VIRGO

tullio
tullio
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Topic 209029

VIRGO has `started collecting data on August 1 according to a press release of the Istituto Nazionale di Fisica Nuclear which manages it at Cascina, Pisa, and will go on until August 25, the end of the run 2 of LIGO interferometers. Go Virgo!

Tullio

astro-marwil
astro-marwil
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Hallo Tulio! It´s great!

Hallo Tulio!

It´s great! This will drastically increase the pointing accuracy towards the GW source.

We do hope now, for a comparable starting event as GW150914 for LIGO. 

 

Kind regards and happy crunching

Martin

tullio
tullio
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There are some news. A Virgo

There are some news. A LIGO spokesman says wait for tomorrow for a statement. Someone from Texas University has twitted that a GW from a neutron star has been detected. The news is reported on the La Repubblica online paper.

Tullio

Betreger
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If true that's great news.

If true that's great news.

archae86
archae86
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You can read a New Scientist

You can read a New Scientist article on the detection rumors.

Betreger
Betreger
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I eagerly await good news

I eagerly await good news

tullio
tullio
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In a "Nature" article I read

In a "Nature" article I read that every radio, optical and gamma-ray telescope has been observing galaxy NGC 4993 in Hydra in the hope of detecting an object which may have emitted GW.

Tullio

Jim1348
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I am wondering whether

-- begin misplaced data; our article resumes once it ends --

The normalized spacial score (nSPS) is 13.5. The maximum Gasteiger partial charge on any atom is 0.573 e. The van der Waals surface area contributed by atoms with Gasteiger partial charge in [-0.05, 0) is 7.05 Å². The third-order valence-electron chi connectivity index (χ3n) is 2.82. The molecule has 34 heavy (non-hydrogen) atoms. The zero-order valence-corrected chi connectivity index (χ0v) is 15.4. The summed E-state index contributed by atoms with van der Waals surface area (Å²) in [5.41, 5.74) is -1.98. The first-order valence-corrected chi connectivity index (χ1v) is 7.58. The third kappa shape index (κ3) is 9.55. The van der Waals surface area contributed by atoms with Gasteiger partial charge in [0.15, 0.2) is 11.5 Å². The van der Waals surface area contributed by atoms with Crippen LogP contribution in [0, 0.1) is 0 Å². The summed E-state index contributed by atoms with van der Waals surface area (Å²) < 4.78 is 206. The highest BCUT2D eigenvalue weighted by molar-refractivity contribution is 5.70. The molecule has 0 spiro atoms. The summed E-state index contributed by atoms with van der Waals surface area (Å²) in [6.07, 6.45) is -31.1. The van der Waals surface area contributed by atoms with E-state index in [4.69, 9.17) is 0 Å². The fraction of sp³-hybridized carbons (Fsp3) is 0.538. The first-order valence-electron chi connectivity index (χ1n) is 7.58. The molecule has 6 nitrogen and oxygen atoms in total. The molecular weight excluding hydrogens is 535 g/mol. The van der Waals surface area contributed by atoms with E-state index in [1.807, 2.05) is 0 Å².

I am wondering whether Einstein could detect the gravity waves from these neutron stars before the collision.  Is this a good test of the sensitivity of this project, or are the neutron stars too far away?

tullio
tullio
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I think the neutron stars

I think the neutron stars should have some asymmetry for emitting GW. This is the signal we are searching for at Einstein@home. From press statements it looks like it was the Fermi gamma-ray spacecraft which detected probably a gamma ray burst in the NGC 4993 galaxy and gave an alarm. We are also crunching Fermi data.

Tullio

Virgo report:

The Virgo and LIGO Scientific Collaborations have been observing since November 30, 2016 in the second Advanced Detector Observing Run ‘O2’, searching for gravitational-wave signals, first with the two LIGO detectors, then with both LIGO and Virgo instruments operating together since August 1, 2017. Some promising gravitational-wave candidates have been identified in data from both LIGO and Virgo during our preliminary analysis, and we have shared what we currently know with astronomical observing partners. We are working hard to assure that the candidates are valid gravitational-wave events, and it will require time to establish the level of confidence needed to bring any results to the scientific community and the greater public. We will let you know as soon we have information ready to share.

Jim1348
Jim1348
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tullio wrote:I think the

tullio wrote:
I think the neutron stars should have some asymmetry for emitting GW. This is the signal we are searching for at Einstein@home.

Thanks.  Maybe at some point when they find something it will be clear what science can result from that.  At the moment, it just seems to me that they merely confirm that there are some asymmetric stars or binary systems, which would not seem to be that big of a deal.  But maybe they can deduce other interesting properties from that.  Also, they may not want to announce anything until publication time, so we may just have to wait.

tullio
tullio
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Virgo speaks of "astronomical

Virgo speaks of "astronomical observing partners". This agrees with both "New Scientist" and "Nature" articles, which say that radiotelescopes such as ALMA, optical telescopes like Hubble, IR telescopes like Spitzer, X-Ray telescopes such as Chandra and gamma-ray telescopes like Fermi were all pointed at galaxy 4993. There is obviously a reason for this interest.

Tullio

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